Charged up: a giant battery will help Brandeis lower electricity costs, aid in the progress of greener power

One of the most significant challenges to the greening of the electrical grid is the ability to store large amounts of electricity generated by renewable sources that can only create power under certain conditions – when the wind is blowing to power a turbine or the sun is shining on solar panels, for example.

In an effort to help develop that technology, Brandeis is participating in an electricity storage project that will also save the campus money on its electric bill – likely in the neighborhood of $50,000 a year.

Brandeis is partnering with AMS, based in San Francisco, California, and FirstLight Power, based in Burlington, Massachusetts, which together will install and operate a huge, rechargeable, 780-kilowatt hour battery-based system that will connect with Brandeis’ electrical power system. The battery will also connect to the regional power grid and will charge overnight when the regional power system’s demand is at its lowest.

Brandeis worked closely with AMS through utility company Eversource’s Peak Demand Reduction Services program to demonstrate design, interconnection, installation and operation of large battery storage systems in Massachusetts. The result of this collaboration informed final design and regulatory approval of Eversource’s Active Demand Reduction program for batteries, which rolled out earlier this year. Brandeis and its battery storage partners plan to participate in this utility program beginning in 2020.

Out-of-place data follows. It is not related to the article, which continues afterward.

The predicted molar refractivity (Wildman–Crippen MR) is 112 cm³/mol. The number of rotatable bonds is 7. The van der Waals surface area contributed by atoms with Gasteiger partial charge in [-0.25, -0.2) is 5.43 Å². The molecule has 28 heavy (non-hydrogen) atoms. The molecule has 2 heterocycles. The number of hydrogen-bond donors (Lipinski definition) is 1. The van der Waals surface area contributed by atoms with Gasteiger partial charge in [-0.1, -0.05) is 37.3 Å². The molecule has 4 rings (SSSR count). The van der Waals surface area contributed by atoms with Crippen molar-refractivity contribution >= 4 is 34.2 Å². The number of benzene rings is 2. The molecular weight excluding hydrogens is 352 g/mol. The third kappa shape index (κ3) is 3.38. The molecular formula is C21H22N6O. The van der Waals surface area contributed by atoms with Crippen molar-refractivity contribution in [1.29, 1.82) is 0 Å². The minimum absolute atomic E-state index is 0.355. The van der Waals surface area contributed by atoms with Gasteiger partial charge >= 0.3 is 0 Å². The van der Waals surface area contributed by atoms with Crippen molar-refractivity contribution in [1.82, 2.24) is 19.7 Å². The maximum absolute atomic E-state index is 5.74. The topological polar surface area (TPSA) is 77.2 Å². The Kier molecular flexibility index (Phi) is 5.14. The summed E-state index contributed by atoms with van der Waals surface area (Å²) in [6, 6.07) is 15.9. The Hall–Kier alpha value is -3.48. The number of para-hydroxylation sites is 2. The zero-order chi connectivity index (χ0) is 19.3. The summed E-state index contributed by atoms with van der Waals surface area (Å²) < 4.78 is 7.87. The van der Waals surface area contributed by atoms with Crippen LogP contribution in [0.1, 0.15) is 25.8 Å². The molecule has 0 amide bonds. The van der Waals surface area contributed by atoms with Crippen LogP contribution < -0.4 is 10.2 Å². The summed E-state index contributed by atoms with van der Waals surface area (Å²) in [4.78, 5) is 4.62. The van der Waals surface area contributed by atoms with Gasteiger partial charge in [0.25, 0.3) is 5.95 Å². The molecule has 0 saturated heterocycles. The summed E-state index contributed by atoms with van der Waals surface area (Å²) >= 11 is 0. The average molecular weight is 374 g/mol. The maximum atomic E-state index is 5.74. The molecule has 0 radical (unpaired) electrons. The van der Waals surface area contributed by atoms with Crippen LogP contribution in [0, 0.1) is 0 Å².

Large enterprises like college campuses typically pay variable rates for electricity that are set in part by supply and demand – the more demand for electricity, the more the utility charges. By charging overnight when the price of electricity is at its lowest, the battery will be able to send electricity into Brandeis’ system during the day when prices peak – enabling the university to buy less electricity at the most expensive times.

About the size of small trailer, and located at the main campus electrical meter near the soccer field, the battery will contain enough electricity to power, say, the library for an hour or more depending on conditions.

The savings would be at their most significant during the summer months when hot weather can spike electric prices. Brandeis already has a “Turn it Off” program to promote conservation during these peak periods, which help set overall electric rates for the campus. “Turn it Off” has saved tens of thousands of dollars over the past several years.

Sustainability Manager Mary Fischer explained that while the battery itself isn’t providing a new source of green electricity, “Energy storage is a key factor in expanding clean energy in our region, because it allows us to store electricity when it’s generated, then use it when it’s needed.”

“We have a proven track record of deploying clean energy on our campus, so demonstrating the business case for battery storage is a logical step in supporting the clean energy and energy storage economy,” she added.

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